Chan (1998) highlighted the importance of explicitly identifying the level at which the organizational climate construct is being measured. He identified five composition models to assist researchers in developing a common framework to explain the relationship between constructs and level of the organization: “Composition models specify the functional relationships among phenomena or constructs at different levels of analysis (e.g., individual level, team level, organizational level) that reference essentially the same content but that are qualitatively different at different levels” (Chan, 1998, p. 234). Making the transformation of a construct across levels of the organization clearly provides “conceptual precision in the target construct” (Chan, 1998, p. 234).

Of the five models described by Chan, the approach followed by the K–12/industry literature matches the Referent-Shift Consensus Model (Ehrhart & Schneider, 2016). Applied to this study, the measure in the Referent-Shift Consensus Model describing the climate at the department level represents the shared perceptions of the climate among the members of the department. This is typically done by calculating within-group agreement indexes (e.g., rwg, (O'Neill, 2017)) for each factor or item in the survey and only aggregating the factors or items that meet a certain within-group agreement threshold. Moreover, the Referent-Shift Consensus Model shifts the focus from a member’s personal perception of the climate in the organization to the member’s thinking about how other members in the organization perceive the climate. For example, the following survey item “I embrace other colleagues’ innovative teaching practices” would be rephrased “Overall, instructors in my department embrace other colleagues’ innovative teaching practices.” The model thus leads to two measures of climate (Fig. 1):

  1. 1)

    Psychological collective climate, is defined as the individual's description of other organizational members’ perceptions of the climate” (Chan, 1998, p. 238); This measure thus focuses on the individual members of the organization and their views on how others in their organization think of the climate; this is a measure of the climate of the organization at the individual level.

  2. 2)

    Organizational collective climate is a measure of the climate at the organizational level; this measure derives from the aggregation of measures collected at the individual level (i.e., psychological collective climate); aggregation is only justified when consensus and agreement among individuals’ psychological collective climate perceptions have been demonstrated. Given that the definition of organizational climate is the shared perceptions of policies and practices and thus a property of the organization (Ehrhart & Schneider, 2016), organizational collective climate is the only measure out of the two that represents that construct.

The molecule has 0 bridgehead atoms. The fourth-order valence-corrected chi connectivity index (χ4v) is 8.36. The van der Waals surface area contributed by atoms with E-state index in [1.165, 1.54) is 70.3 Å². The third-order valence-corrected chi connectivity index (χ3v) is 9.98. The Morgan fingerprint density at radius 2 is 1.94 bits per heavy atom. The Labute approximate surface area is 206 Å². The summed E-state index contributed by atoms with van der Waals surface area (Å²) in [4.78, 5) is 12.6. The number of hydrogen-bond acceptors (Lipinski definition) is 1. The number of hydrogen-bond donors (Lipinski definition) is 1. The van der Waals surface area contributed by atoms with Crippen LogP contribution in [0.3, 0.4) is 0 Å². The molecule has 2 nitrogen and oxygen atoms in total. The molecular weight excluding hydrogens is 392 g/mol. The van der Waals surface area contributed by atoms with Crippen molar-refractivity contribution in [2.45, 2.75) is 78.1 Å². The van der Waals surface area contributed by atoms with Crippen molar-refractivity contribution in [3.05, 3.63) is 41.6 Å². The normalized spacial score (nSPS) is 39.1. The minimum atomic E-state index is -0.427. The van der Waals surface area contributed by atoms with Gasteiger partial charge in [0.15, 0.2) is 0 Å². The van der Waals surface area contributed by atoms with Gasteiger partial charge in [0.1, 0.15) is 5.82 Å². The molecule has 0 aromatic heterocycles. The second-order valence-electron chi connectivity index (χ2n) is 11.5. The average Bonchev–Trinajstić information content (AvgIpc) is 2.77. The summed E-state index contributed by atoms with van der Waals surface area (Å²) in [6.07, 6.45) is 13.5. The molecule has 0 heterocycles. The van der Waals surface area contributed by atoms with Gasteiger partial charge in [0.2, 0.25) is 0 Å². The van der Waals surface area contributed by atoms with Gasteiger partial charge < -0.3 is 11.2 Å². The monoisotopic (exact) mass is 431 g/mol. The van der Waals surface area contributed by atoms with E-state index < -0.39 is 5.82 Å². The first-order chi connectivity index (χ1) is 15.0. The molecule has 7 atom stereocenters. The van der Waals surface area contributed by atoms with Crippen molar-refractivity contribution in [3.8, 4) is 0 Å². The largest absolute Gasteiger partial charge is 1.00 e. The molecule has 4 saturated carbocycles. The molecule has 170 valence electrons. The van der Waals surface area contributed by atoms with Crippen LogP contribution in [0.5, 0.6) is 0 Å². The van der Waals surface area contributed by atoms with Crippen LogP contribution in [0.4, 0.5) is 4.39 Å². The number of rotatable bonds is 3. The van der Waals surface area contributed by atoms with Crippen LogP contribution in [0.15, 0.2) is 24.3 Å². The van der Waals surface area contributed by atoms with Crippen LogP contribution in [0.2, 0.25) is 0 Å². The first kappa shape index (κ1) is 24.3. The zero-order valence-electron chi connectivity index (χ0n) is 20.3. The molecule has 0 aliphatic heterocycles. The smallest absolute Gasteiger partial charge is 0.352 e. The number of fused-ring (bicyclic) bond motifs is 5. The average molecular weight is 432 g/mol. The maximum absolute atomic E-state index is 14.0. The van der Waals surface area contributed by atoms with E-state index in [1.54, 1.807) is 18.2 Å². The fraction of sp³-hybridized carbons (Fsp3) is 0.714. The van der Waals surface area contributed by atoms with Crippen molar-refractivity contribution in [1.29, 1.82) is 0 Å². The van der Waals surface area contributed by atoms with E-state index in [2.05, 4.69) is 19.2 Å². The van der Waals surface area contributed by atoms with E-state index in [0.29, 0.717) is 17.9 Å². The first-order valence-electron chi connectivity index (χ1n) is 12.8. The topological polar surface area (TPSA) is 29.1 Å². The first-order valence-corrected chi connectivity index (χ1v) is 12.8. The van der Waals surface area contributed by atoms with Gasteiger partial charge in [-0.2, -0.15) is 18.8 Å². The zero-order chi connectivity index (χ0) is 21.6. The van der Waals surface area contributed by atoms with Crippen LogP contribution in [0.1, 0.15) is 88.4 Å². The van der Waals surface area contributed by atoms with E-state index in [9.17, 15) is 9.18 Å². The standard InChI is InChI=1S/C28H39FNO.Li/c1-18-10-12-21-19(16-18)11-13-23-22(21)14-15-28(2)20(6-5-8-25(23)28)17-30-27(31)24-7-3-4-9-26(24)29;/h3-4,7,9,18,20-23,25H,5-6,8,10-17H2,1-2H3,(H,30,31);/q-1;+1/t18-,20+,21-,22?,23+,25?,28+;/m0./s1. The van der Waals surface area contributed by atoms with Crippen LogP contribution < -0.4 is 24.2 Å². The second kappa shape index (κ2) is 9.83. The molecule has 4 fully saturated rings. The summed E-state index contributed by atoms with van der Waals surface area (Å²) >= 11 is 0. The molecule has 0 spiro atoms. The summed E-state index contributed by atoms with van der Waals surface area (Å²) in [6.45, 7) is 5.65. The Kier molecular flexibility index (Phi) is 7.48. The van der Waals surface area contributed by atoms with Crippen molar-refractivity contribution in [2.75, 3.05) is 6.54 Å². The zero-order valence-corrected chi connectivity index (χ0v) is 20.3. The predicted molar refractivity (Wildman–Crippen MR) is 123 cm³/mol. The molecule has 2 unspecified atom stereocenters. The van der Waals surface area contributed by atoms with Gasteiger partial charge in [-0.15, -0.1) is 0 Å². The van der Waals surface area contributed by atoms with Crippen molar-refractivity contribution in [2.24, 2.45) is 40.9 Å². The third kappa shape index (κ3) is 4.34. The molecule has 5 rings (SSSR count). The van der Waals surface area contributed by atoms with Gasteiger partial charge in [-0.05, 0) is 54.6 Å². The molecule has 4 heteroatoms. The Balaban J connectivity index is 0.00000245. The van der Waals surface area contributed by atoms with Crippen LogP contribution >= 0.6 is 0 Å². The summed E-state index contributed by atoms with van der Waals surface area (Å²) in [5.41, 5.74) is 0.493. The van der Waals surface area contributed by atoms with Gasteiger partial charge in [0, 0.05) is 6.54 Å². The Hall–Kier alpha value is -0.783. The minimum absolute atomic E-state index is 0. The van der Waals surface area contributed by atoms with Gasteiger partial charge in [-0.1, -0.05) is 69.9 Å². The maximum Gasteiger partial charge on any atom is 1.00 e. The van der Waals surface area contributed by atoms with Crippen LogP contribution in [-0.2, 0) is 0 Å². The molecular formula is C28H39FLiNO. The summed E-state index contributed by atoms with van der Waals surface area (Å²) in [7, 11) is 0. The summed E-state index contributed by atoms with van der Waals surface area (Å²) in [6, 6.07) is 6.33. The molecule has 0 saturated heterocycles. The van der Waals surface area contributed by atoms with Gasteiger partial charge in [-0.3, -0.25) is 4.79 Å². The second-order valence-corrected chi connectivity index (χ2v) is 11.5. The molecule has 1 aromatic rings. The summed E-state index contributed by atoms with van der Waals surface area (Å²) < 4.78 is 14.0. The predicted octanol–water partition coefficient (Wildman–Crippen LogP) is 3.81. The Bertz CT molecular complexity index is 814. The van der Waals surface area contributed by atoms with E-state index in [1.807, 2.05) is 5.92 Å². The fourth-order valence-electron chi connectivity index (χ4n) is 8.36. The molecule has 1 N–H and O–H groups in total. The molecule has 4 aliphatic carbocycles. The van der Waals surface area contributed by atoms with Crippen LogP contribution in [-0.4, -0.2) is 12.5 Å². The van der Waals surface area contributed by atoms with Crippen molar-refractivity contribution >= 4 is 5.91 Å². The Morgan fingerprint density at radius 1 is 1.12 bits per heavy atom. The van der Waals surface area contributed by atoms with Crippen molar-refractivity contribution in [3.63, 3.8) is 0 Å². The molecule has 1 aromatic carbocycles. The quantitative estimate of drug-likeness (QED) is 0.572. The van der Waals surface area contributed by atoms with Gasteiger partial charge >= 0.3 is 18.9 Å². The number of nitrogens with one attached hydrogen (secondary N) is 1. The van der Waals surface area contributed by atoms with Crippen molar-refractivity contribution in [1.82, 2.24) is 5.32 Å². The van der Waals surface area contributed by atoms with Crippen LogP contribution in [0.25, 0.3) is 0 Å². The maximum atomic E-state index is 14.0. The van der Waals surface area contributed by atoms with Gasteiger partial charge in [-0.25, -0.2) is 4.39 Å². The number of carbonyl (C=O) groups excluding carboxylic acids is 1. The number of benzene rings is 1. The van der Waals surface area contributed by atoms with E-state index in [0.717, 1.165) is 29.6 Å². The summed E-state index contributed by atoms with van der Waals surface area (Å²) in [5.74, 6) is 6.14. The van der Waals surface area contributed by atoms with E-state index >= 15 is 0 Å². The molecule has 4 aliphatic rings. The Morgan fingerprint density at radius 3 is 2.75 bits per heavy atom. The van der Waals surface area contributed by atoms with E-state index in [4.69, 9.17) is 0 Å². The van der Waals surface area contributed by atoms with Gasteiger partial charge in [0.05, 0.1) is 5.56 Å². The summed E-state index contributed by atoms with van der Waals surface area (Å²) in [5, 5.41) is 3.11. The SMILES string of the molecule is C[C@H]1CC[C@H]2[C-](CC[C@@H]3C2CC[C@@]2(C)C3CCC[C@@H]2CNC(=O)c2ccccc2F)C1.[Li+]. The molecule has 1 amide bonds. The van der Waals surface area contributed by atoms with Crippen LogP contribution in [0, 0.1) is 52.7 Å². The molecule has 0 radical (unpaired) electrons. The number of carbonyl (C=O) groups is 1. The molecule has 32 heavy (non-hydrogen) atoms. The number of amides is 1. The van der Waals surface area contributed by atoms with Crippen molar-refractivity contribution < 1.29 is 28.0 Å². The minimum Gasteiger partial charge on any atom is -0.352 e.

Fig. 1
figure1

Difference between psychological collective climate and departmental collective climate

The DBER literature has been measuring the psychological collective climate. However, the analytical approach typically employed in these studies does not follow the Referent-Shift Consensus Model and rather matches a different model identified by Chan: the Additive Model. In the Additive Model, the measure at the department level is the summation or average of measures collected at the faculty level. However, the variance among answers provided by the faculty is not considered relevant during this transformation. These studies thus do not measure shared perceptions of the climate (i.e., organizational (e.g., departmental) collective climate).

At the time of writing, it is unclear whether the psychological collective climate and/or organizational collective climate is a predictor of instructional innovation within a department. In this study, we measured both the psychological collective climate and departmental collective climate through a new survey instrument that underwent rigorous validity and reliability studies. We then tested the extent to which each measure of climate predicted the level of use of learner-centered instructional practices within the department.

Methods

The survey employed in this study consisted of three parts: (1) the Departmental Climate around Teaching (DCaT) survey, (2) an abbreviated version of the Measurement Instrument for Scientific Teaching (MIST; Durham et al., 2017), and (3) a demographic section (Table S4). All survey components are presented in Additional file 1. Participants spent an average of 20 min to answer this three-part survey, which was collected online via Qualtrics. All stages of the study were approved by the University of Nebraska-Lincoln Institutional Review Board.